Our detailed findings are contained in the spreadsheet available via the link below. The spreadsheet contains links to the individual responses to our FOI requests and some methodological explanations. This document explains why AFFS believes that the uncontrolled expansion of university EDI departments poses a real and present threat to free speech and academic freedom and why universities need much better free speech infrastructure in order properly to comply with their existing and future legal obligations.  

Universities’ abandonment of institutional neutrality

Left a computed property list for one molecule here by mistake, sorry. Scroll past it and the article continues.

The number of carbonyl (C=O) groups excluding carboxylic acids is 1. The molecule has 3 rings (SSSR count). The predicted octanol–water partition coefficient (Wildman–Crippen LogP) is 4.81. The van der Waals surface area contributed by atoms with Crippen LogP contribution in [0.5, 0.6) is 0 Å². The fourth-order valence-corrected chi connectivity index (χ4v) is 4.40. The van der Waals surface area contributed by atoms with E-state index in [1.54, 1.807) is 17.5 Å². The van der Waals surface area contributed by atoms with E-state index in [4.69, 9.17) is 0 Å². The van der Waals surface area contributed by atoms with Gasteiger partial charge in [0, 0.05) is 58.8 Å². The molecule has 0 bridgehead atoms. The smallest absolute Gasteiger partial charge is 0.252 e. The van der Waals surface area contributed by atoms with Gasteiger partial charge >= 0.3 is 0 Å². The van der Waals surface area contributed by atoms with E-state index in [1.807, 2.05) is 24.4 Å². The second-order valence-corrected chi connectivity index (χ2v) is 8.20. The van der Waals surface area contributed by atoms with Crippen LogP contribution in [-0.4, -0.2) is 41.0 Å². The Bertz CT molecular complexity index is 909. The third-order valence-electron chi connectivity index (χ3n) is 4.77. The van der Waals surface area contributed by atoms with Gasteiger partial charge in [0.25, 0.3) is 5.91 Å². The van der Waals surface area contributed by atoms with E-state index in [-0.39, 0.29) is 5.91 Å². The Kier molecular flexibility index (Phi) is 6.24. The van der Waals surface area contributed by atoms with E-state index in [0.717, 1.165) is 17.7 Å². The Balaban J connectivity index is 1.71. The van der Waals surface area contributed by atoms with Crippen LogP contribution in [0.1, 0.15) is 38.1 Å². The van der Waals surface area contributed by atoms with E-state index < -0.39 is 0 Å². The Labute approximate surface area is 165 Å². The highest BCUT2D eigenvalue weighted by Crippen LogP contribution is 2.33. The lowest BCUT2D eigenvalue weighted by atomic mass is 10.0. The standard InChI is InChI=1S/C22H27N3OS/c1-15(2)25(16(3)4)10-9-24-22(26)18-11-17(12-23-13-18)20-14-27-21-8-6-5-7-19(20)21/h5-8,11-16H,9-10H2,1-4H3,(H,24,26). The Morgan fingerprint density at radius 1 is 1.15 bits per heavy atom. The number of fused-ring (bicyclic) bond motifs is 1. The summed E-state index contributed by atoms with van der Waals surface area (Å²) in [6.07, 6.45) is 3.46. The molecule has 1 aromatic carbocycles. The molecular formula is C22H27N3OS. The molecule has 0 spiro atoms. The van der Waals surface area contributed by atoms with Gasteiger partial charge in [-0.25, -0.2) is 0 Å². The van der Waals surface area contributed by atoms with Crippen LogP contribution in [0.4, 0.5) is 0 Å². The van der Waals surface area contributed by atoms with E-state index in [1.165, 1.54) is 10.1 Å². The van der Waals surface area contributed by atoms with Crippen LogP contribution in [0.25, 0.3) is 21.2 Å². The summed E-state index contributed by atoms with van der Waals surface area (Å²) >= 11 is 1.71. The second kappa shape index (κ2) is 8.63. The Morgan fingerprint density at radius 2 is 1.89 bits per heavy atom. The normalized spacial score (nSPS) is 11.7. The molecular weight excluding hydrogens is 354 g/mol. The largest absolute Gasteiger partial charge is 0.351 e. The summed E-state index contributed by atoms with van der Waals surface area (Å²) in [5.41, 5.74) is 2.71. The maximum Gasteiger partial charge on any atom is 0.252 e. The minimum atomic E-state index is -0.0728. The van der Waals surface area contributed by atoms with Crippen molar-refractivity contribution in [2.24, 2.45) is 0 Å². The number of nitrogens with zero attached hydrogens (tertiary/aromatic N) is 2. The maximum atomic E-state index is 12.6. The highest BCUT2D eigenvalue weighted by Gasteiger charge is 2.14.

The expansion of EDI departments has led to an alarming decline of the institutional neutrality that was once the norm at universities.[1] Ideological positions about race, gender and national history which most of our universities now officially endorse have little or no basis in either science or fact because they are neither verifiable nor falsifiable. They are highly controversial, strongly contested academically and fundamentally at odds with the views of most British people. Yet senior managers at our universities have empowered their EDI departments to impose these ideologies on students and staff, including via so-called training.

Even where it is known to exist[2], some universities have declined to provide details of such training, even in response to Freedom of Information (“FOI”) requests.[3] Information provided by whistle-blowers about its content has, though, led to public concern and press criticism.[4]